The "Red Riding Trilogy" is a five-hour noir opus. Adapted from a series of novels by author David Peace, the trilogy explores the dark corners of Yorkshire, a once sleepy British province, torn asunder by corruption and crime.
The three films — which take place in 1974, 1980 and 1983 — follow three different protagonists. A young journalist (Andrew Garfield), a noble cop (Paddy Considine) and a crusading lawyer (Mark Addy), all of whom are swallowed up by the hopelessness and greed that has consumed Yorkshire. Sean Bean casts a long shadow over all three films as John Dawson, the real estate developer who funds the seedy activities that tear apart Yorkshire.
Starring:Andrew Garfield, Paddy Considine, Mark Addy, David Morrissey, Sean Bean
“Red Riding” opens with a young girl’s kidnapping and and moves through a series of grizzly serial killings. The trilogy depicts a series of heinous crimes covered up, forgiven and sometimes perpetrated by the institutions meant to protect the people that are being hurt. At several points in the films, the corrupt and powerful men of Yorkshire raise their glasses in a toast and proclaim, "To the North, where we do what we want." That mantra covers all manners of sins.
At one point one of the characters is asked if he would call the police if someone kicked in his door and threatened to kill his wife. "You mean if it wasn’t them that already kicked in my door?" the man deadpans.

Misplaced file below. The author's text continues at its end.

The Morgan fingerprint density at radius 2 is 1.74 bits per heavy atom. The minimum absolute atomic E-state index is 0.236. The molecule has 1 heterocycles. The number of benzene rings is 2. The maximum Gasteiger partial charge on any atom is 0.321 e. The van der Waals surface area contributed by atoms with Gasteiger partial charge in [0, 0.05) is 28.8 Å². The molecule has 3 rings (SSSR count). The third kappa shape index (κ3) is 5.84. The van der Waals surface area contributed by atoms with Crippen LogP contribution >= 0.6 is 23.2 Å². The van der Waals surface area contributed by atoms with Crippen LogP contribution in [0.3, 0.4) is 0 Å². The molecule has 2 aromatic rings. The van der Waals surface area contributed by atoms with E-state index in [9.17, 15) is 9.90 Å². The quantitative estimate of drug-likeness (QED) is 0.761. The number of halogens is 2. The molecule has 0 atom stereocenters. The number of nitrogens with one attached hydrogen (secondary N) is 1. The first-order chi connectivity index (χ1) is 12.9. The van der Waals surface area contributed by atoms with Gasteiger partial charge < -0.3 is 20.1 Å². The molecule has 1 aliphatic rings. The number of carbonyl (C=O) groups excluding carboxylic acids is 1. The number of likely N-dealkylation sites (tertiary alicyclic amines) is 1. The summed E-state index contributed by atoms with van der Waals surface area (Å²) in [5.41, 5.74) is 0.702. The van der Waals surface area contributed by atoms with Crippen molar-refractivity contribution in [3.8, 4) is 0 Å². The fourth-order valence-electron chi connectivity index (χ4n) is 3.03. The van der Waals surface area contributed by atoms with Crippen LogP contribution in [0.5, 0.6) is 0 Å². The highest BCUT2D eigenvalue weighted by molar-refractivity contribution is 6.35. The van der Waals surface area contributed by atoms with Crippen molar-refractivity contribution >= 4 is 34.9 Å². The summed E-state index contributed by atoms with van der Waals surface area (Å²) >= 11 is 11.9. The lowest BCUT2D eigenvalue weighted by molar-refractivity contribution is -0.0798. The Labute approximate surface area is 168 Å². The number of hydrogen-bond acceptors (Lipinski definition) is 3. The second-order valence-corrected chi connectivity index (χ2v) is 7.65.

The films’ three directors — Julian Jarrold, James Marsh and Anand Tucker — bring their own distinct visual styles to the separate films without detracting from the whole. Tony Grisoni’s screenplays deserve a lot of the credit. The screenplays have momentum and his spare style keeps the proceedings from becoming too overwrought and over the top. The material is so strong there is no need to ramp things up, and Grisoni understands that.
While all three films work separately, put together they take on a real power and resonance. Every loss and new betrayal builds until the despair and hopelessness becomes suffocating. Grisoni’s work builds a world as rich as James Ellroy’s Los Angeles in his "L.A. Quartet" or Dennis Lehane’s Dorchester.
Despite the fact that it’s five hours long, the trilogy feels a little rushed. The producers cut the 2nd novel, "Red Riding 1977" due to budget constraints and it sometimes shows. Some details seem to be missing and some characters’ motivations remain a bit too shadowy. But overall, the "Red Riding Trilogy" is an impressive achievement. The trilogy brings Yorkshire to life in all its grimy glory.
Five hours is a long time to spend in a movie theater. Sure, your butt gets a little numb and your eyes get a little bleary I know. But trust me — "The Red Riding Trilogy" is worth it.
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